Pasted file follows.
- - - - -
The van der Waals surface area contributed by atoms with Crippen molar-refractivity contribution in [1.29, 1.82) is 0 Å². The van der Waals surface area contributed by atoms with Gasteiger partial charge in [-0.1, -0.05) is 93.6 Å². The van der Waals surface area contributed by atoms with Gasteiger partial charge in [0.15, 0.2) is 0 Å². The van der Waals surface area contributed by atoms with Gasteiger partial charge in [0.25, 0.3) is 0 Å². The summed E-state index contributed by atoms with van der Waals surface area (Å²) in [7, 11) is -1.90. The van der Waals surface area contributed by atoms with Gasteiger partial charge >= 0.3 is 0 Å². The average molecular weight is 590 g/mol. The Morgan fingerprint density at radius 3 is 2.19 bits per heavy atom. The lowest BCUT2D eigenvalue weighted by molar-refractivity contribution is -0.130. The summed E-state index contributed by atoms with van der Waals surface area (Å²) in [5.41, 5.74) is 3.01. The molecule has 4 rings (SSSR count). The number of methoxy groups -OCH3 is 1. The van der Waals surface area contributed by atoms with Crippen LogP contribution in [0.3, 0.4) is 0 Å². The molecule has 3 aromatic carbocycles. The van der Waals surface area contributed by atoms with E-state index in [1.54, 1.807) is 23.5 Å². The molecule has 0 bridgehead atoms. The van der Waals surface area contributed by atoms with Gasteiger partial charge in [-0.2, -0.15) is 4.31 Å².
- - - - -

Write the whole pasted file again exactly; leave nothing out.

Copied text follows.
The van der Waals surface area contributed by atoms with Crippen molar-refractivity contribution in [1.29, 1.82) is 0 Å². The van der Waals surface area contributed by atoms with Gasteiger partial charge in [-0.1, -0.05) is 93.6 Å². The van der Waals surface area contributed by atoms with Gasteiger partial charge in [0.15, 0.2) is 0 Å². The van der Waals surface area contributed by atoms with Gasteiger partial charge in [0.25, 0.3) is 0 Å². The summed E-state index contributed by atoms with van der Waals surface area (Å²) in [7, 11) is -1.90. The van der Waals surface area contributed by atoms with Gasteiger partial charge >= 0.3 is 0 Å². The average molecular weight is 590 g/mol. The Morgan fingerprint density at radius 3 is 2.19 bits per heavy atom. The lowest BCUT2D eigenvalue weighted by molar-refractivity contribution is -0.130. The summed E-state index contributed by atoms with van der Waals surface area (Å²) in [5.41, 5.74) is 3.01. The molecule has 4 rings (SSSR count). The number of methoxy groups -OCH3 is 1. The van der Waals surface area contributed by atoms with Crippen LogP contribution in [0.3, 0.4) is 0 Å². The molecule has 3 aromatic carbocycles. The van der Waals surface area contributed by atoms with E-state index in [1.54, 1.807) is 23.5 Å². The molecule has 0 bridgehead atoms. The van der Waals surface area contributed by atoms with Gasteiger partial charge in [-0.2, -0.15) is 4.31 Å².